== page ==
A Closer Look
Because a key part of family psychologists' work is facilitating family communication, it seems appropriate that Div. 43 (Family) has declared promoting communication between its scientist and practitioner members its main priority for 2004.
"It's about bringing people together," says Div. 43 President Jay Lebow, PhD, a clinical psychologist and research consultant at the Family Institute of Northwestern University, of the initiative. "We need to refocus our vision to be able to see family psychology as a coherent whole, able to draw from each of its constituent parts and transcend the older conceptualization of practice and science as two disparate activities conducted by different groups aimed toward different ends." Like many areas within psychology, family psychology has researchers and practitioners who often operate in two different worlds: Researchers need to consider the scientific rigor of their research and investigate questions that merit grant funding, while practitioners are looking for ways to help their clients, Lebow explains. And given their different priorities, often these two groups don't inform each other as well as they could, he says. One problem is that it is difficult for researchers to secure grants for research that addresses the kind of questions that matter most to practicing family psychologists--for example, on ways to improve family process, says Lebow. "If you can't get funded for research simply aimed at improving stressed marriages, then people have to refocus their research on other questions such as using marital therapy as a treatment for depression," explains Lebow. "There are some crucial questions for family practitioners that don't get addressed." At the same time, dialogue within family psychology has picked up significantly in the past decade, Lebow points out. The division's 2002 research conference was "overflowing with examples of research with great relevance for intervention," says Lebow, and more family psychology practitioners are open to incorporating research findings into their practice. So Lebow feels certain that his vision of a "co-equal sharing of ideas," where practitioners are informing researchers and vice versa, is within reach for family psychologists. To promote his vision, a track in Div. 43's programming at the upcoming APA Annual Convention in Honolulu, July 28-Aug. 1, will focus on such aspects of the interface between science and practice as the dissemination of empirically supported treatment methods, ways to make research more accessible to family therapists and how to improve communication between scientists and practitioners. The division also devoted the most recent issue of its newsletter, The Family Psychologist, to essays and columns encouraging dialogue between scientist and practitioner members and providing examples of how scientists and practitioners have effectively exchanged ideas. Moreover, Lebow and other division officers are planning a division-sponsored conference for this fall or next spring to further this collaboration. "This dialogue can't be expected to be perfectly smooth...and as we know from couples therapy, the right kind of spirited argument can be useful," says Lebow. "The key questions are not about whether there is full agreement or disagreement, but whether conversation between the scientists and practitioners within family psychology moves forward, and whether that discourse promotes mutual understanding and a helpful exchange of ideas."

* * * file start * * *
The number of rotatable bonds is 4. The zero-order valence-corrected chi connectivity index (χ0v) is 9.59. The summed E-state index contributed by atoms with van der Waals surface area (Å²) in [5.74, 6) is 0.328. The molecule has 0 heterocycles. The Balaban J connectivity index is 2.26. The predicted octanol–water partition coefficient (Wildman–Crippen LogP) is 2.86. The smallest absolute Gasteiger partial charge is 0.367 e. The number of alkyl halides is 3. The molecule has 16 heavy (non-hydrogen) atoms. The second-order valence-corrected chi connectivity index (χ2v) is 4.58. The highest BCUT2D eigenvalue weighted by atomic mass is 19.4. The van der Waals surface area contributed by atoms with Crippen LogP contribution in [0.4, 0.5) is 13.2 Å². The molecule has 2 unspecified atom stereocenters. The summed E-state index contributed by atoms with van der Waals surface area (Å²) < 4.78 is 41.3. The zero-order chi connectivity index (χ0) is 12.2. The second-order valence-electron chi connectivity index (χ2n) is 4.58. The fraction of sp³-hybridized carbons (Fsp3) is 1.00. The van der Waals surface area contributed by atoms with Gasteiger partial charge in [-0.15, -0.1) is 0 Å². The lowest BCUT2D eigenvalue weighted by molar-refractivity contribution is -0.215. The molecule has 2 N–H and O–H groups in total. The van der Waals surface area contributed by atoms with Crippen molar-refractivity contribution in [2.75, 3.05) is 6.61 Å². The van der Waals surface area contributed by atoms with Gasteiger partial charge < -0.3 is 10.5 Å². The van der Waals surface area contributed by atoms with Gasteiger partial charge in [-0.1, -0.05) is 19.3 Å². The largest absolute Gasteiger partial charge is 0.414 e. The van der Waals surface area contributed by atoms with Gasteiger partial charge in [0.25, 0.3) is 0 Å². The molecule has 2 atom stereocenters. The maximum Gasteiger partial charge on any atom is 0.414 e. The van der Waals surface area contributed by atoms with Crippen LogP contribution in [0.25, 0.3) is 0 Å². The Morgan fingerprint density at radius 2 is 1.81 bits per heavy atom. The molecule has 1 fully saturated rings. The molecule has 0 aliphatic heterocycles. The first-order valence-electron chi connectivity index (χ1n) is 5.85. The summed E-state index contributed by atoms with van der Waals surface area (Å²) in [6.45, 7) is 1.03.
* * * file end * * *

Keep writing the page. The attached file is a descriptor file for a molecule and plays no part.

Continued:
For more information on this initiative, contact Div. 43 President Jay Lebow, PhD, at firstname.lastname@example.org or email@example.com.
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